It is also important to be aware of the difference between long-term kindness and short-term kindness. What might feel kind to someone in the short-term, might not be the kindest thing to do if we consider the long-term implications. 

For example, when it comes to developing team members, if every time a new challenge arises, we do the challenging task for them, or solve the problem without giving them the chance to do so themselves, we can stunt their growth, limit the opportunities they get to learn and develop their own potential. Therefore, the kinder approach might be to allow them the space to try something new, make mistakes, and be supportive to them as they do so.

Cultivating kindness in the workplace

So, how do we practice this in the workplace? Well, quite simply, remember small actions often speak the loudest and we don’t need to make big gestures to make a difference.

Here are three ways to make kindness part of your company culture:

  1. Perhaps the most obvious, make time to ask people how they are and really listen to the answer. Most people might say “fine” when you ask “how are you?”, but do you take the time to notice when their expression contradicts their words? Do you ask them to tell you what is making them “fine”, “ok” or “not bad”? This is a very simple way to show kindness to someone every single day, take a real interest in their wellbeing.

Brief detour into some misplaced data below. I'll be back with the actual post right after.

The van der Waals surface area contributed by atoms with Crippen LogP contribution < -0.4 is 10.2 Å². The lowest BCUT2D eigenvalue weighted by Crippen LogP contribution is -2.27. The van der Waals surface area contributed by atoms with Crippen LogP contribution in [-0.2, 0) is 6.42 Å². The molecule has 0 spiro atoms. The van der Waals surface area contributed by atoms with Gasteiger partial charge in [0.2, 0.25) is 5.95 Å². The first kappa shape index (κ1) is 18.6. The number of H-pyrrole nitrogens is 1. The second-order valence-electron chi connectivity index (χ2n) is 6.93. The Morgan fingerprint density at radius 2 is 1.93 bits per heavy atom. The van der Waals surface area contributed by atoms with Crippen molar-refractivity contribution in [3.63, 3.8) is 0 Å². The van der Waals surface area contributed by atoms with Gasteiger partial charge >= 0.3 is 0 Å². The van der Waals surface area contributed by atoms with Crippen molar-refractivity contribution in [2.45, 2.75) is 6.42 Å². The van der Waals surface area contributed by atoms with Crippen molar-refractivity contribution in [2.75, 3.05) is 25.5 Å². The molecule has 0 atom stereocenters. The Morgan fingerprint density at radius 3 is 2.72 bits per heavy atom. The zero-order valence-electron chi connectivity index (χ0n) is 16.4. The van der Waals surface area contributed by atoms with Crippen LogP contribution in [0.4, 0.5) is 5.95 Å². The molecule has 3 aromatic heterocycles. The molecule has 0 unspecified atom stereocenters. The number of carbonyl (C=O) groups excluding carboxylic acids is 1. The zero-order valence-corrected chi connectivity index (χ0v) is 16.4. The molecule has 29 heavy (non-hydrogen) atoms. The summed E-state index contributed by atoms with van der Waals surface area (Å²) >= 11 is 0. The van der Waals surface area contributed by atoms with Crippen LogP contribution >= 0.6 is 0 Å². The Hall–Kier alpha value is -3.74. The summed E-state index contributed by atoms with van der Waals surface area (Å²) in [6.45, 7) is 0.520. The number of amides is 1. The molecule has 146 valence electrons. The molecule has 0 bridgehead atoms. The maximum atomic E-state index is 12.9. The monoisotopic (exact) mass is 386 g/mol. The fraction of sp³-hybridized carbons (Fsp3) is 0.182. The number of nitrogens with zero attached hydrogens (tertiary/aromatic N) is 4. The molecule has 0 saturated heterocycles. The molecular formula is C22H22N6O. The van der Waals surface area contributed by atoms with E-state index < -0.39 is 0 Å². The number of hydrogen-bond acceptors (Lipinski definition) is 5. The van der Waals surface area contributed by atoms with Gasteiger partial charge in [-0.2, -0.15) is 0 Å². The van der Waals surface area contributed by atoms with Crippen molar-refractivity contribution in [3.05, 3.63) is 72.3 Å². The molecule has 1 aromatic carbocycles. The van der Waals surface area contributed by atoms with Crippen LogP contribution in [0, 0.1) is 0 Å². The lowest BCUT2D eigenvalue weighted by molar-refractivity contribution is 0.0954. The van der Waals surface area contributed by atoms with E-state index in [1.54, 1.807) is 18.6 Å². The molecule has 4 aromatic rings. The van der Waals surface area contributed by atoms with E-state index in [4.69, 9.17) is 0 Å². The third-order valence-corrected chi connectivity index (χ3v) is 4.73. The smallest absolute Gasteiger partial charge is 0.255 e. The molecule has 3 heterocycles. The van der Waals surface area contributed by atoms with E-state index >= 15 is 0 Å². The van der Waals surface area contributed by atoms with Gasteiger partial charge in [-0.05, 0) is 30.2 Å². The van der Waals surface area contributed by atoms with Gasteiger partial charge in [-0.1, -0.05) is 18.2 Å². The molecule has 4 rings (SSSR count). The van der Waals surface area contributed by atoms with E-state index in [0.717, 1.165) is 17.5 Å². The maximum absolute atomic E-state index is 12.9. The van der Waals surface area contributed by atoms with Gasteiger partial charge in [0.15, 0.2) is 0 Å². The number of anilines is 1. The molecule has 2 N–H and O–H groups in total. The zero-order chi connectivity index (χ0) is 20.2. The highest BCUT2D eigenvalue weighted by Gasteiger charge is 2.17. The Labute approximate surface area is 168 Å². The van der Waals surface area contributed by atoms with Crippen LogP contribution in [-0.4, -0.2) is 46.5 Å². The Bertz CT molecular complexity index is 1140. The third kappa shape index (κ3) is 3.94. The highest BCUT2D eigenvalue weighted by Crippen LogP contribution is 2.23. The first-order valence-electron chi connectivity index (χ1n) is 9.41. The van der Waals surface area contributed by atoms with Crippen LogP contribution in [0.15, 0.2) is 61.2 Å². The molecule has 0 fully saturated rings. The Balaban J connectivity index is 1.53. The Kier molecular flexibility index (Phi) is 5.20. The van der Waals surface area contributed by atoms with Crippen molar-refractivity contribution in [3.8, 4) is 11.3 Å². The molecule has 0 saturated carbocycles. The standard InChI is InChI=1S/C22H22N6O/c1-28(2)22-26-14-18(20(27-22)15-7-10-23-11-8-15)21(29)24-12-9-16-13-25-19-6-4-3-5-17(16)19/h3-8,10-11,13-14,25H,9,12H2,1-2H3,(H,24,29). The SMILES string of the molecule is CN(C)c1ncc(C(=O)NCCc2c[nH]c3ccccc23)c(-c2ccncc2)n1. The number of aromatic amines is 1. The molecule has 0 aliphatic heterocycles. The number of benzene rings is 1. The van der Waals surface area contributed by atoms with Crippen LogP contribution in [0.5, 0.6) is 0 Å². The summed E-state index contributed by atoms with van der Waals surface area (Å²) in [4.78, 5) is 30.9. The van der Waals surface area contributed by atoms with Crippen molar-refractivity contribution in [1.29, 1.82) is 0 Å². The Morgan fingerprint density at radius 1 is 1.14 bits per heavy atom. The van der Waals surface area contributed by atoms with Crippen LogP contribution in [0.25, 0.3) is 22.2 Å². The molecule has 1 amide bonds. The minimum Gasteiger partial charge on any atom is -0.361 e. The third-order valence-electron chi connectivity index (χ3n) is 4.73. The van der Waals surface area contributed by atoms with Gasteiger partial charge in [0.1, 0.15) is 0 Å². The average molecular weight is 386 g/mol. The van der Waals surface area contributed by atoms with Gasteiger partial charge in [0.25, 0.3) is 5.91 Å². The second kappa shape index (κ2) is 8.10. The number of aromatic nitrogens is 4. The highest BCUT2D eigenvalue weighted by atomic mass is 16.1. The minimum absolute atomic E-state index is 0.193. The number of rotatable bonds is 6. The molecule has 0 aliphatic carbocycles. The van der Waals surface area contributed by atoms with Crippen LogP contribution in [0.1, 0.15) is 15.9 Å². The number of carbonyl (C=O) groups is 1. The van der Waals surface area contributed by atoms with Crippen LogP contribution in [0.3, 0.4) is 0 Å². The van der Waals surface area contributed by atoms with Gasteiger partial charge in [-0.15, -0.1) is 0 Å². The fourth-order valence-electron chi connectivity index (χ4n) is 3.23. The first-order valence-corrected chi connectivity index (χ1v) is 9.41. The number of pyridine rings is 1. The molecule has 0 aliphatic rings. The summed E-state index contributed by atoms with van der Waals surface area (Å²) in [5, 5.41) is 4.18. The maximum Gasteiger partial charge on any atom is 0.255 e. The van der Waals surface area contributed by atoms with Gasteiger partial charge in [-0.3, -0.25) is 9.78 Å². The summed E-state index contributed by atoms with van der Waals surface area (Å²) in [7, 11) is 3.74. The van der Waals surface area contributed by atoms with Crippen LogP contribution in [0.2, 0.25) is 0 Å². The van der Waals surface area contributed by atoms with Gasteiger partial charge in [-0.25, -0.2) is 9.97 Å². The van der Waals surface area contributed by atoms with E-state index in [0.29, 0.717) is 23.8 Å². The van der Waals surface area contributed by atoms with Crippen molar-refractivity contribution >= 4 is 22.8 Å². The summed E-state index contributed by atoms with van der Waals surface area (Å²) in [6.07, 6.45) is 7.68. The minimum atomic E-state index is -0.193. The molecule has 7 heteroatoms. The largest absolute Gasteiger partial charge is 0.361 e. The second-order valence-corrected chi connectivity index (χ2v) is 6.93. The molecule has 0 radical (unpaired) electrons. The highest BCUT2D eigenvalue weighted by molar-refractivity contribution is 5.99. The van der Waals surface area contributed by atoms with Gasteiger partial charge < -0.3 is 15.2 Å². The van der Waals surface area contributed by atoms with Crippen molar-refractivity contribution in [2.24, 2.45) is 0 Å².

2. Celebrate achievements and success more meaningfully. When I am doing consultancy work or focus groups with teams, I consistently hear that a personal note of thanks for good work, or a 2-minute call from a senior leader to say thank you for something makes more of a difference to how people feel about a company and their work than their paycheque, bonus, or benefits.
  3. Encourage your team to recognise kindness in each other. By shining a spotlight on existing acts of kindness in your business, you will naturally inspire others to replicate such actions. It creates a positive ripple of pro-social behaviour which not only boosts morale, workplace satisfaction and loyalty, but reaps results from a business perspective, improving performance, reducing stress, and boosting resilience. You could start with enabling people to nominate other team members for acts of kindness that they have seen over the last year.